According to a report published in August in Stem Cells Translational Medicine,  all five patients who took part in the pilot study showed improvements over a six-month follow-up period.

This is significant because all but one of the five had the most severe type of stroke from which only four per cent of patients usually recover and regain independence. A story carried in the Daily Mail reported that  all four of these severe-stroke patients were alive and three were independent after half a year.

In the trial, believed to be the of its kind, the patients received purified CD34+ cells,  which are stem cells found in the bone marrow.  The patients got the these cells within a week of their attacks (in previous studies stem cells were infused months afterwards) to release  chemicals to spur  growth of new tissue and blood vessels in the parts of the brain damaged by stroke.

Dr Soma Banerjee, a lead author and Consultant in Stroke Medicine at London’s Imperial College Healthcare NHS Trust, urged caution:  “This study showed that the treatment appears to be safe and that it’s feasible to treat patients early when they might be more likely to benefit. The improvements we saw in these patients are very encouraging, but it’s too early to draw definitive conclusions … We need to do more tests to work out the best dose and timescale for treatment before starting larger trials.”

Should the therapy prove effective in larger scale clinical trials, the implications are enormous. Stroke is a major killer and disabler.  According to the Heart and Stroke Foundation, there are 50,000 strokes in Canada each year — a rate of one every 10 minutes.

The University of Toronto’s Dr. Cindi Morshead, whose research explores using stem cell s in regenerative medicine, called the study “quite comprehensive.”  She pointed out that the researchers screened more than 80 potential candidates for the study before selecting the five who got the treatment. “It was a safety trial so they really had to be careful in their selection.  But five out of 80 people able to benefit from this, that’s still pretty good. ”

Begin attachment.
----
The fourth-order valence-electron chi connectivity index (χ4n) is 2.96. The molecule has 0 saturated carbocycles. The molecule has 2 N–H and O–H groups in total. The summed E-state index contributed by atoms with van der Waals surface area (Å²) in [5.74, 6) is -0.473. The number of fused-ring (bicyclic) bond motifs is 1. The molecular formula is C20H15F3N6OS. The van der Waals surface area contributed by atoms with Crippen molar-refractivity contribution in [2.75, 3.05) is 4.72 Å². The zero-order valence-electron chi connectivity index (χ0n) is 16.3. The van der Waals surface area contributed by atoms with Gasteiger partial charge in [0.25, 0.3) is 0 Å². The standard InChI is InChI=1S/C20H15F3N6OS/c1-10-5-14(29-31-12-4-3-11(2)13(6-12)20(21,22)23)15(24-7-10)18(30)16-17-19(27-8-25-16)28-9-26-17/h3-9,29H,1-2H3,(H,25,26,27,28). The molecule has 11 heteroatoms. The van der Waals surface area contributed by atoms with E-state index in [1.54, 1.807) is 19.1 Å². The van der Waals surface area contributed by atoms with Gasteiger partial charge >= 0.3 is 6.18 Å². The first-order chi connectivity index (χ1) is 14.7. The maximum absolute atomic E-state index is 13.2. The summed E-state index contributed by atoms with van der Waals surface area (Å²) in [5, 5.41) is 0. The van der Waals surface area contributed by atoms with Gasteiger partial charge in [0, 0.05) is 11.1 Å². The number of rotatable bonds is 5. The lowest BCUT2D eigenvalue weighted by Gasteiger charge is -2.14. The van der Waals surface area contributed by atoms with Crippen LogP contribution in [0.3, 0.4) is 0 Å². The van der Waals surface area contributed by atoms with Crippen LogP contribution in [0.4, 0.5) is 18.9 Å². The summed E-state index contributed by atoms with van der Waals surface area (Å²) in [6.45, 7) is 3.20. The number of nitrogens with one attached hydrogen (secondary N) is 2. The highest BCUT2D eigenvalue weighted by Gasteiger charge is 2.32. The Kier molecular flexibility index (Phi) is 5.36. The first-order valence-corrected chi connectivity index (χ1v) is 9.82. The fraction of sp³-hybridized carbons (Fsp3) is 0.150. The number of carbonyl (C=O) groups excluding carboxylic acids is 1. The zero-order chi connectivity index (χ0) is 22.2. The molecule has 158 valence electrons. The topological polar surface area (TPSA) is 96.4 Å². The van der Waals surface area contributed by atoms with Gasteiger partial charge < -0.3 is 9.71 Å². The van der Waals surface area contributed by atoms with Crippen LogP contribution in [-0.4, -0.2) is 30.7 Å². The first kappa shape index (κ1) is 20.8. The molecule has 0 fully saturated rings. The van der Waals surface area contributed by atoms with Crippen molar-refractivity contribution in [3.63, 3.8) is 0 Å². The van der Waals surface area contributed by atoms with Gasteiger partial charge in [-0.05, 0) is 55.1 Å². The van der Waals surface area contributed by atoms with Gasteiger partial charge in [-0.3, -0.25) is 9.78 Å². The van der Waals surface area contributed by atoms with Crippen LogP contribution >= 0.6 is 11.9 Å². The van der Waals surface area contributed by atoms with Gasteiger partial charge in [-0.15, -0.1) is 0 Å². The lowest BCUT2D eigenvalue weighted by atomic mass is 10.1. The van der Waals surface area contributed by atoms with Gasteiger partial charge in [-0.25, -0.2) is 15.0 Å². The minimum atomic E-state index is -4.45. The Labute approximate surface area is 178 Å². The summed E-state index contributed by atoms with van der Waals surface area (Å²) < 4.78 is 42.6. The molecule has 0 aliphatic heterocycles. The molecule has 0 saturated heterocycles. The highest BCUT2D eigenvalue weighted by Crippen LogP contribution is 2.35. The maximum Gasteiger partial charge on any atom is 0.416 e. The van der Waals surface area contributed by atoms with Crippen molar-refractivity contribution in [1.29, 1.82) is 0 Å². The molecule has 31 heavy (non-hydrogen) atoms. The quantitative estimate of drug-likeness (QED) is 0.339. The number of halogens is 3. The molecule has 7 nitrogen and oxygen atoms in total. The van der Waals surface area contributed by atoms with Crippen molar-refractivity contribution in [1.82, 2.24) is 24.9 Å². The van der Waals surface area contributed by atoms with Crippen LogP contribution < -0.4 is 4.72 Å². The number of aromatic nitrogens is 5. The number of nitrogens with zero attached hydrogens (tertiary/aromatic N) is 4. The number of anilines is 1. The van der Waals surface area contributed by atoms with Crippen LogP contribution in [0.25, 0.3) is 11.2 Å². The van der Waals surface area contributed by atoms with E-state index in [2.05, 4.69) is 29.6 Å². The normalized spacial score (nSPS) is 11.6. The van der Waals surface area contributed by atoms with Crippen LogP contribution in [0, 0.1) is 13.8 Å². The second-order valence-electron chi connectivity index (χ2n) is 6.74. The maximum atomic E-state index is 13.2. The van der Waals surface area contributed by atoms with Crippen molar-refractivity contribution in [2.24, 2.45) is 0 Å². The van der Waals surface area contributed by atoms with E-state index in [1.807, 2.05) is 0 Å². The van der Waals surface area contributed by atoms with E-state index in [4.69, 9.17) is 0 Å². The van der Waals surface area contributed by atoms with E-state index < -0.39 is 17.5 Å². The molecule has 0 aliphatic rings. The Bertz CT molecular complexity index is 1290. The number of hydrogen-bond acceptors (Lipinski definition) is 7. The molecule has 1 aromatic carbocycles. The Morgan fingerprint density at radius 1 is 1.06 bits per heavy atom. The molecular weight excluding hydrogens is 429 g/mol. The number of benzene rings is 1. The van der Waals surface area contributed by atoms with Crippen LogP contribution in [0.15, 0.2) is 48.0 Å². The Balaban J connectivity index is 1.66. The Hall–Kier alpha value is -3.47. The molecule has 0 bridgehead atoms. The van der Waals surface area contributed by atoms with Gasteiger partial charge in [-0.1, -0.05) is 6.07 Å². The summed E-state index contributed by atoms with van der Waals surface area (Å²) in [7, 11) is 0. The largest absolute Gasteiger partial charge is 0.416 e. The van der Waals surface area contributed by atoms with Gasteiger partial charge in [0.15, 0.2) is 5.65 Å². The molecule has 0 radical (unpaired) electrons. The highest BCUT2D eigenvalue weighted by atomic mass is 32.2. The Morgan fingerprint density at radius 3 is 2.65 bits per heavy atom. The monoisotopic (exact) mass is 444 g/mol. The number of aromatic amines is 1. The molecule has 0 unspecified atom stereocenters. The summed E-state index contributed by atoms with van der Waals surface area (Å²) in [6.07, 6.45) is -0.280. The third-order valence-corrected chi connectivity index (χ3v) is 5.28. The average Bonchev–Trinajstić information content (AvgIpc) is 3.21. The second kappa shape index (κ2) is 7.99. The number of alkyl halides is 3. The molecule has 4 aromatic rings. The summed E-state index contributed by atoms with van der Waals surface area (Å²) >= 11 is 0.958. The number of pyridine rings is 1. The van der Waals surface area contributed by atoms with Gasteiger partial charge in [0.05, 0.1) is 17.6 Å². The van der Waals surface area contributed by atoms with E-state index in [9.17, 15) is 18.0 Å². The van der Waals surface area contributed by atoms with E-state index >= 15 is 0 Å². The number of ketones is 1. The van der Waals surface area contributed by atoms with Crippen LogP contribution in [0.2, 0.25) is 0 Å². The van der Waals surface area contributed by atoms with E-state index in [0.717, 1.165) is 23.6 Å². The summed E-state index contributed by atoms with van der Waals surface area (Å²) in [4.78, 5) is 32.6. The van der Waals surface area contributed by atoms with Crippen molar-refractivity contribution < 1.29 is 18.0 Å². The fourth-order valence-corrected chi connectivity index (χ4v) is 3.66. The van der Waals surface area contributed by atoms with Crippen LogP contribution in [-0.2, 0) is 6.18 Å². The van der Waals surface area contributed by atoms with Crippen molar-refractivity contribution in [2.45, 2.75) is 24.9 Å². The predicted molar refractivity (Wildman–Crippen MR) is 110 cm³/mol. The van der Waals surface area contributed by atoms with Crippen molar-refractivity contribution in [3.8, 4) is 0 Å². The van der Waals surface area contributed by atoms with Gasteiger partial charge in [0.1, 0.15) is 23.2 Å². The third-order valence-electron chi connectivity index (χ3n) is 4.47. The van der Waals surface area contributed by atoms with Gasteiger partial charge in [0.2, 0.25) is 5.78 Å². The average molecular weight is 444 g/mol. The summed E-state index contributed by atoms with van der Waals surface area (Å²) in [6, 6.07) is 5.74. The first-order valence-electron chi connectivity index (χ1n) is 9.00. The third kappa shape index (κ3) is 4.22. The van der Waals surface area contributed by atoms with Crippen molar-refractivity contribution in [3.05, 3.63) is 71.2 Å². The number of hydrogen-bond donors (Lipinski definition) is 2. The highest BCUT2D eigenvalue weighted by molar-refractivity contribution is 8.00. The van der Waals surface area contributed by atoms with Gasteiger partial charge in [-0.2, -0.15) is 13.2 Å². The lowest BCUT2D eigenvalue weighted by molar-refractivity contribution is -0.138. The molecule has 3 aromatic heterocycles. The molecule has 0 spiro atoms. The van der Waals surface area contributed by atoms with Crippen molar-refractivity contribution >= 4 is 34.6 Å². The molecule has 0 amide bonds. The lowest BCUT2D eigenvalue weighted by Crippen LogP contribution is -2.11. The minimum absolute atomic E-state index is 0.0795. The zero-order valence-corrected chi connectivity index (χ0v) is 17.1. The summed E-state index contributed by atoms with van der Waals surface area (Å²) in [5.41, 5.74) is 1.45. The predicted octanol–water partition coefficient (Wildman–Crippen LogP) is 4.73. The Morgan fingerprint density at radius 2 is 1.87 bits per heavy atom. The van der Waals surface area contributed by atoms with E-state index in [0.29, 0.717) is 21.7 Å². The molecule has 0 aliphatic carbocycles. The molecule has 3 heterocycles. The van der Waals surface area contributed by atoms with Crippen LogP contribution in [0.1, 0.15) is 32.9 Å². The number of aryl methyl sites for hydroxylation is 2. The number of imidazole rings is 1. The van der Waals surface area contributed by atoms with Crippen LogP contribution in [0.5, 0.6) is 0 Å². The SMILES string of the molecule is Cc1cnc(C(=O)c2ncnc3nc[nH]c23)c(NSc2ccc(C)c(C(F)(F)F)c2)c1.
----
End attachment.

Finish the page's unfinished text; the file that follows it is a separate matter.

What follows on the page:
As someone who works in the field, she’s optimist about the results. “My takeaway is that it’s exciting. Two of the people in the study were quite young: 45 and 47. It’s hugely significant — they’ve only lived half their lives.”

For a comprehensive look at using stem cells to treat stroke, click here.

 

 

 

 

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12
May 2014
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CellCAN aims to make regenerative medicine a reality

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CellCAN, a new national Regenerative Medicine and Cell Therapy Network officially began operations today in Montreal.

Based at Maisonneuve-Rosemont Hospital, the new Network will support clinical development of regenerative medicine.…

CellCAN, a new national Regenerative Medicine and Cell Therapy Network officially began operations today in Montreal.

Based at Maisonneuve-Rosemont Hospital, the new Network will support clinical development of regenerative medicine.

“Regenerative cell therapies offer almost unlimited possibilities that will transform the very nature of medicine and will have a significant impact on our health systems,” said Dr. Denis Claude Roy, a member of the Joint Strategy Working Group for the Canadian Stem Cell Strategy and Director of CellCAN, in a press release.

With Canada ranking among the top countries in the world in stem cell research, the goal of CellCAN is “to provide the essential bridge between research and clinical and commercial applications, helping regenerative medicine and cell therapy to successfully meet expectations.”

CellCAN will bring together the main stem cell therapy centres and different stakeholders involved in stem cell research — scientists, governments, researchers, clinicians, funders, industry, charities, patient representatives and the public.